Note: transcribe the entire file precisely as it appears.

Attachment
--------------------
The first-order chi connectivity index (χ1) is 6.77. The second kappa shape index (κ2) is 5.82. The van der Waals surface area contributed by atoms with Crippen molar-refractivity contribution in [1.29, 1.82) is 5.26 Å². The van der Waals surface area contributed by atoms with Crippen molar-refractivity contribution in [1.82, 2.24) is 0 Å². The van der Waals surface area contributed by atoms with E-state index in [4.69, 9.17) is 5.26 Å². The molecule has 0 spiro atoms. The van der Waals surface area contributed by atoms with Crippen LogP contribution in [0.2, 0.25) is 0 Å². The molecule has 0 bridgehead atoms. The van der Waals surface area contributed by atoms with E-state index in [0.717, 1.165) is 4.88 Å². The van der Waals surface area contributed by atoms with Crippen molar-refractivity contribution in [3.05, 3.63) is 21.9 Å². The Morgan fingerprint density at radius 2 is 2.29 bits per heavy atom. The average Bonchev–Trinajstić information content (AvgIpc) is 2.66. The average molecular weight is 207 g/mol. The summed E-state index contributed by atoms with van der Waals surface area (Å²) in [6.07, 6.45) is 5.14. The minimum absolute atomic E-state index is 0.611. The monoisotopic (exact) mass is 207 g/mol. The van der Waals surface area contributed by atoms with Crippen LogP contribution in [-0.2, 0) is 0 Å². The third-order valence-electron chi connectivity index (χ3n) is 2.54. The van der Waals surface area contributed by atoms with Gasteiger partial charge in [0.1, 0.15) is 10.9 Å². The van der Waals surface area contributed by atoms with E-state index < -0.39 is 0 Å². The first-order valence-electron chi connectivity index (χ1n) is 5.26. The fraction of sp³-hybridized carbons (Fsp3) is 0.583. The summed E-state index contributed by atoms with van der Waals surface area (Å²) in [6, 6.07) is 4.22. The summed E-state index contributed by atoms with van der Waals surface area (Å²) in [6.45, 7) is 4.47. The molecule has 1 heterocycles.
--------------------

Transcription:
The first-order chi connectivity index (χ1) is 6.77. The second kappa shape index (κ2) is 5.82. The van der Waals surface area contributed by atoms with Crippen molar-refractivity contribution in [1.29, 1.82) is 5.26 Å². The van der Waals surface area contributed by atoms with Crippen molar-refractivity contribution in [1.82, 2.24) is 0 Å². The van der Waals surface area contributed by atoms with E-state index in [4.69, 9.17) is 5.26 Å². The molecule has 0 spiro atoms. The van der Waals surface area contributed by atoms with Crippen LogP contribution in [0.2, 0.25) is 0 Å². The molecule has 0 bridgehead atoms. The van der Waals surface area contributed by atoms with E-state index in [0.717, 1.165) is 4.88 Å². The van der Waals surface area contributed by atoms with Crippen molar-refractivity contribution in [3.05, 3.63) is 21.9 Å². The Morgan fingerprint density at radius 2 is 2.29 bits per heavy atom. The average Bonchev–Trinajstić information content (AvgIpc) is 2.66. The average molecular weight is 207 g/mol. The summed E-state index contributed by atoms with van der Waals surface area (Å²) in [6.07, 6.45) is 5.14. The minimum absolute atomic E-state index is 0.611. The monoisotopic (exact) mass is 207 g/mol. The van der Waals surface area contributed by atoms with Crippen LogP contribution in [-0.2, 0) is 0 Å². The third-order valence-electron chi connectivity index (χ3n) is 2.54. The van der Waals surface area contributed by atoms with Gasteiger partial charge in [0.1, 0.15) is 10.9 Å². The van der Waals surface area contributed by atoms with E-state index < -0.39 is 0 Å². The first-order valence-electron chi connectivity index (χ1n) is 5.26. The fraction of sp³-hybridized carbons (Fsp3) is 0.583. The summed E-state index contributed by atoms with van der Waals surface area (Å²) in [6, 6.07) is 4.22. The summed E-state index contributed by atoms with van der Waals surface area (Å²) in [6.45, 7) is 4.47. The molecule has 1 heterocycles.